Constitutional amendment fails

A proposed U.S. constitutional amendment failed in the Senate Aug. 11, and Nevada’s senators split on the issue.

The measure, sponsored by Sen. Tom Udall, would have carved out an exception in the First Amendment in order to negate the effect of U.S. Supreme Court rulings that in campaign finance, money is speech, that corporations are persons entitled to First Amendment protection, and that aggregate limits on campaign contributions violate the first amendment. Those rulings have turned a flood of money loose.

Democratic Sen. Harry Reid supported the amendment and Republican Sen. Dean Heller voted against it.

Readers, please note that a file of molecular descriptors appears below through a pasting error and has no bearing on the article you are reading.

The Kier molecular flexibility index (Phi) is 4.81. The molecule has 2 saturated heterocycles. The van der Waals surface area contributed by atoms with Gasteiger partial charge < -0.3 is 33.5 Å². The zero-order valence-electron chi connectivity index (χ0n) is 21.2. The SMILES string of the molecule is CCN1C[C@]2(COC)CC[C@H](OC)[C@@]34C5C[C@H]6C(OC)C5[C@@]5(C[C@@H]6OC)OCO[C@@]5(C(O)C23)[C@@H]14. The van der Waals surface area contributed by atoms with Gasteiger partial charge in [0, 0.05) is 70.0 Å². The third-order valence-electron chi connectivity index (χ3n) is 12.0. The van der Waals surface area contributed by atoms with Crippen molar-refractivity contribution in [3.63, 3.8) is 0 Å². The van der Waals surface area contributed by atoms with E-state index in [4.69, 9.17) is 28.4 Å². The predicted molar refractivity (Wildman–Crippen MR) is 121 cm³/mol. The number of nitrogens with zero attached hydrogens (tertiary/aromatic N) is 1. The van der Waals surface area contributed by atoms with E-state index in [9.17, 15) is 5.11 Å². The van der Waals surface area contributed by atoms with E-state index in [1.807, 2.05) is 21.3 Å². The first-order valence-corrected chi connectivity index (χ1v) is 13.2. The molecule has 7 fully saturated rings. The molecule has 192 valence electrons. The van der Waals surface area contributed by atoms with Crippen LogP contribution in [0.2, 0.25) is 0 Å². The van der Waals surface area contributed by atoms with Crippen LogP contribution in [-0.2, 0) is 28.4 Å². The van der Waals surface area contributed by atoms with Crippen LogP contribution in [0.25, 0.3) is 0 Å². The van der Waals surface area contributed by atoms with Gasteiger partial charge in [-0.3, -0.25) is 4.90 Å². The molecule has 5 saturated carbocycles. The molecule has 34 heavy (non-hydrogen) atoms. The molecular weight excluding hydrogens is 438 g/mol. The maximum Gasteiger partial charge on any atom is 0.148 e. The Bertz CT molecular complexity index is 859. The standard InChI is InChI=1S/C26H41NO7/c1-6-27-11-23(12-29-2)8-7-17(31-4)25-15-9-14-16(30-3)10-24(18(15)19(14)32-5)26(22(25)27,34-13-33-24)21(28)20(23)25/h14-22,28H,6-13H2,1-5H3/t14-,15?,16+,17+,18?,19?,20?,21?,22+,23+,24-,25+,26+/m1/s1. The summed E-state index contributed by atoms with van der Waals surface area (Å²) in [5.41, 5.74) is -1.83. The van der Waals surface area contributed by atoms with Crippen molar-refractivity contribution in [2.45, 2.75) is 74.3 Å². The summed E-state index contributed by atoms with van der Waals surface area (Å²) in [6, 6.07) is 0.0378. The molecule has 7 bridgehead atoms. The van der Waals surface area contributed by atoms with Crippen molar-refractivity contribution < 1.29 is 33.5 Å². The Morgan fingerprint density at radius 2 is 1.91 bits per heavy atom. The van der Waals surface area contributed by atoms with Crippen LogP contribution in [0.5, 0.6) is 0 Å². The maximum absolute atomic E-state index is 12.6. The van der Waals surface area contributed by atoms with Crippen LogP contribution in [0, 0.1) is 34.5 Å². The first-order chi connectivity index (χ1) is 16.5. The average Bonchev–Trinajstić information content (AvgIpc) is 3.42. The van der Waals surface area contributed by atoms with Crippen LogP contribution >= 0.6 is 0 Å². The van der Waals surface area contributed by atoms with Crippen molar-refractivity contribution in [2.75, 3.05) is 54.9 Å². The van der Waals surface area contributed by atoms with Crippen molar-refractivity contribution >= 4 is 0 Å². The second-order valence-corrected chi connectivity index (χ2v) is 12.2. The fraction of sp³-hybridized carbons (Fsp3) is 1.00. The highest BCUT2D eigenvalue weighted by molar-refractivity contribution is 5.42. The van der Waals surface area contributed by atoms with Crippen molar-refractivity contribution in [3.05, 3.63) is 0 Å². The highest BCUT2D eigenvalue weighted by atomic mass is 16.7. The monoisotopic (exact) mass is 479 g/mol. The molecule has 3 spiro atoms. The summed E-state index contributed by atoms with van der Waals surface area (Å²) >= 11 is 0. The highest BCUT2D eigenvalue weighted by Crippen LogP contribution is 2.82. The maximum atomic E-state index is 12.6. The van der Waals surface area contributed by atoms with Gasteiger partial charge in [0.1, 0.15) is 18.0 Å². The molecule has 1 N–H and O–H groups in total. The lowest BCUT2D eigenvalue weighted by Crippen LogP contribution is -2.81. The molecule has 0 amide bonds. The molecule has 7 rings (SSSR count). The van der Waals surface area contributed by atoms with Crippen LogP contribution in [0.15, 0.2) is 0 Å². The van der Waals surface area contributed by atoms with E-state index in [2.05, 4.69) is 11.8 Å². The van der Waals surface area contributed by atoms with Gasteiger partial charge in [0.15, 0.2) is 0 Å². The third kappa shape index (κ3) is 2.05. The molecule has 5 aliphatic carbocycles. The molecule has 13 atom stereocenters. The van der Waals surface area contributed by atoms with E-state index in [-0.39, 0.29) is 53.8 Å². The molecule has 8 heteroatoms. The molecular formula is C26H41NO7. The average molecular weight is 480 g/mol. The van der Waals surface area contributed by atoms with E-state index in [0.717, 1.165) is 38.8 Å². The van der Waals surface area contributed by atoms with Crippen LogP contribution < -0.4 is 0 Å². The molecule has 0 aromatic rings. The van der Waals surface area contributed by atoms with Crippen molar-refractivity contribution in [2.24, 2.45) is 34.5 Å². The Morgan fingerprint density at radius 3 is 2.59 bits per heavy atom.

The measure had no chance of winning approval because constitutional amendments require a supermajority, but Reid brought it up for a vote to force Republicans to cast an unpopular vote during an election campaign.

The measure is opposed by the American Civil Liberties Union, which issued a statement after the vote:

“But history has taught us to be wary of proposals that would empower the government to monitor, regulate, and ultimately criminalize political speech. For instance, with the McCain-Feingold bill in 2002, Congress made it a criminal offense for groups like the ACLU or Sierra Club to even mention a candidate in certain communications paid for by general treasury funds in the crucial run-up period to elections and primaries. The constitutional amendment under consideration in the Senate is even broader in some ways. It would allow the federal and state governments to limit spending, including spending by private citizens, that lawmakers say could ‘influence elections.'”